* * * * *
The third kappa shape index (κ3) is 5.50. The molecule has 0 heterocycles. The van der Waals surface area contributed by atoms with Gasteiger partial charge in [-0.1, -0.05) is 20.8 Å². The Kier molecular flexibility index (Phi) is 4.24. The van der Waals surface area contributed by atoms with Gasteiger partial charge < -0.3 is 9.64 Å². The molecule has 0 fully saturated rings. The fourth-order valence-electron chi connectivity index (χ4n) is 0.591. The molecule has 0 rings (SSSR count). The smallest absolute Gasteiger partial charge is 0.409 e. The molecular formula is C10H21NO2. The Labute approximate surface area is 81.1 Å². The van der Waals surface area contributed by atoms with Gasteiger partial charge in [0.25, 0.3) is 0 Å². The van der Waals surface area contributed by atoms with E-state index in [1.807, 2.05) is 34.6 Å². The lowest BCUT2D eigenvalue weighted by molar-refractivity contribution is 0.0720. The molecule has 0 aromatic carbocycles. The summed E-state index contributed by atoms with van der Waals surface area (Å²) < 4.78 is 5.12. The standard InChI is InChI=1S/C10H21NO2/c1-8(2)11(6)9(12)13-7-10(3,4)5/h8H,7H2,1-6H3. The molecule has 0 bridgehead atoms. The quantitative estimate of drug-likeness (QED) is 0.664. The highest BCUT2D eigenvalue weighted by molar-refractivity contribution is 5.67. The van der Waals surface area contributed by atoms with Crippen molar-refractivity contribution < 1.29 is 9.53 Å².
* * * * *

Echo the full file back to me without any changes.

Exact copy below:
The third kappa shape index (κ3) is 5.50. The molecule has 0 heterocycles. The van der Waals surface area contributed by atoms with Gasteiger partial charge in [-0.1, -0.05) is 20.8 Å². The Kier molecular flexibility index (Phi) is 4.24. The van der Waals surface area contributed by atoms with Gasteiger partial charge < -0.3 is 9.64 Å². The molecule has 0 fully saturated rings. The fourth-order valence-electron chi connectivity index (χ4n) is 0.591. The molecule has 0 rings (SSSR count). The smallest absolute Gasteiger partial charge is 0.409 e. The molecular formula is C10H21NO2. The Labute approximate surface area is 81.1 Å². The van der Waals surface area contributed by atoms with Gasteiger partial charge in [0.25, 0.3) is 0 Å². The van der Waals surface area contributed by atoms with E-state index in [1.807, 2.05) is 34.6 Å². The lowest BCUT2D eigenvalue weighted by molar-refractivity contribution is 0.0720. The molecule has 0 aromatic carbocycles. The summed E-state index contributed by atoms with van der Waals surface area (Å²) < 4.78 is 5.12. The standard InChI is InChI=1S/C10H21NO2/c1-8(2)11(6)9(12)13-7-10(3,4)5/h8H,7H2,1-6H3. The molecule has 0 bridgehead atoms. The quantitative estimate of drug-likeness (QED) is 0.664. The highest BCUT2D eigenvalue weighted by molar-refractivity contribution is 5.67. The van der Waals surface area contributed by atoms with Crippen molar-refractivity contribution < 1.29 is 9.53 Å².